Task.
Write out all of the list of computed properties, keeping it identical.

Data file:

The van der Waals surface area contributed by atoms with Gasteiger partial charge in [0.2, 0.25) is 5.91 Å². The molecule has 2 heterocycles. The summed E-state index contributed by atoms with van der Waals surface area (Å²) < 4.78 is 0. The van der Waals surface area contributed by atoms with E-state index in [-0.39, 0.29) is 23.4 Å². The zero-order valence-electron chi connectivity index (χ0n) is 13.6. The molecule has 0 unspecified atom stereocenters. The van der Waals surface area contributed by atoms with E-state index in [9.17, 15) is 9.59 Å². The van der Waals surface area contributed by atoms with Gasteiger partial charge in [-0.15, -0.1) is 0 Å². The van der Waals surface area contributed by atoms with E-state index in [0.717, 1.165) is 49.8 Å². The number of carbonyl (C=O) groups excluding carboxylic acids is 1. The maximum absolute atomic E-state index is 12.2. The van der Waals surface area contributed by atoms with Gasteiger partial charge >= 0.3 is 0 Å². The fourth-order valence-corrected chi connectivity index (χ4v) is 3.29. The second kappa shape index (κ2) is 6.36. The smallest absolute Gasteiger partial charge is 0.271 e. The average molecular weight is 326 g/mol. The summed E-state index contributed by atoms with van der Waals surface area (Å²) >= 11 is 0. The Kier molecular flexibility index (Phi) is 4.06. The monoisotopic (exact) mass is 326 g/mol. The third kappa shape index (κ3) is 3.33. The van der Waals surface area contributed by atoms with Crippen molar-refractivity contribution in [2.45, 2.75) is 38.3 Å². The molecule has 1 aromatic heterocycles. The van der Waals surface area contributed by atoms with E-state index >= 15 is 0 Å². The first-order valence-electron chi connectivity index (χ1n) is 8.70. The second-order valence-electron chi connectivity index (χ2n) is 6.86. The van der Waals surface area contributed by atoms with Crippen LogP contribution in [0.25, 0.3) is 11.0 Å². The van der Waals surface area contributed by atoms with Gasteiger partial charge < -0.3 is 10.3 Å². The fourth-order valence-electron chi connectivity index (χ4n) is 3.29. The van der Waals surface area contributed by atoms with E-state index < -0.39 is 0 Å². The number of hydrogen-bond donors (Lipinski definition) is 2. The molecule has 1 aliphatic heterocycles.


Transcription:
The van der Waals surface area contributed by atoms with Gasteiger partial charge in [0.2, 0.25) is 5.91 Å². The molecule has 2 heterocycles. The summed E-state index contributed by atoms with van der Waals surface area (Å²) < 4.78 is 0. The van der Waals surface area contributed by atoms with E-state index in [-0.39, 0.29) is 23.4 Å². The zero-order valence-electron chi connectivity index (χ0n) is 13.6. The molecule has 0 unspecified atom stereocenters. The van der Waals surface area contributed by atoms with E-state index in [9.17, 15) is 9.59 Å². The van der Waals surface area contributed by atoms with Gasteiger partial charge in [-0.15, -0.1) is 0 Å². The van der Waals surface area contributed by atoms with E-state index in [0.717, 1.165) is 49.8 Å². The number of carbonyl (C=O) groups excluding carboxylic acids is 1. The maximum absolute atomic E-state index is 12.2. The van der Waals surface area contributed by atoms with Gasteiger partial charge >= 0.3 is 0 Å². The fourth-order valence-corrected chi connectivity index (χ4v) is 3.29. The second kappa shape index (κ2) is 6.36. The smallest absolute Gasteiger partial charge is 0.271 e. The average molecular weight is 326 g/mol. The summed E-state index contributed by atoms with van der Waals surface area (Å²) >= 11 is 0. The Kier molecular flexibility index (Phi) is 4.06. The monoisotopic (exact) mass is 326 g/mol. The third kappa shape index (κ3) is 3.33. The van der Waals surface area contributed by atoms with Crippen molar-refractivity contribution in [2.45, 2.75) is 38.3 Å². The molecule has 1 aromatic heterocycles. The van der Waals surface area contributed by atoms with E-state index >= 15 is 0 Å². The first-order valence-electron chi connectivity index (χ1n) is 8.70. The second-order valence-electron chi connectivity index (χ2n) is 6.86. The van der Waals surface area contributed by atoms with Crippen LogP contribution in [0.25, 0.3) is 11.0 Å². The van der Waals surface area contributed by atoms with Gasteiger partial charge < -0.3 is 10.3 Å². The fourth-order valence-electron chi connectivity index (χ4n) is 3.29. The van der Waals surface area contributed by atoms with E-state index < -0.39 is 0 Å². The number of hydrogen-bond donors (Lipinski definition) is 2. The molecule has 1 aliphatic heterocycles.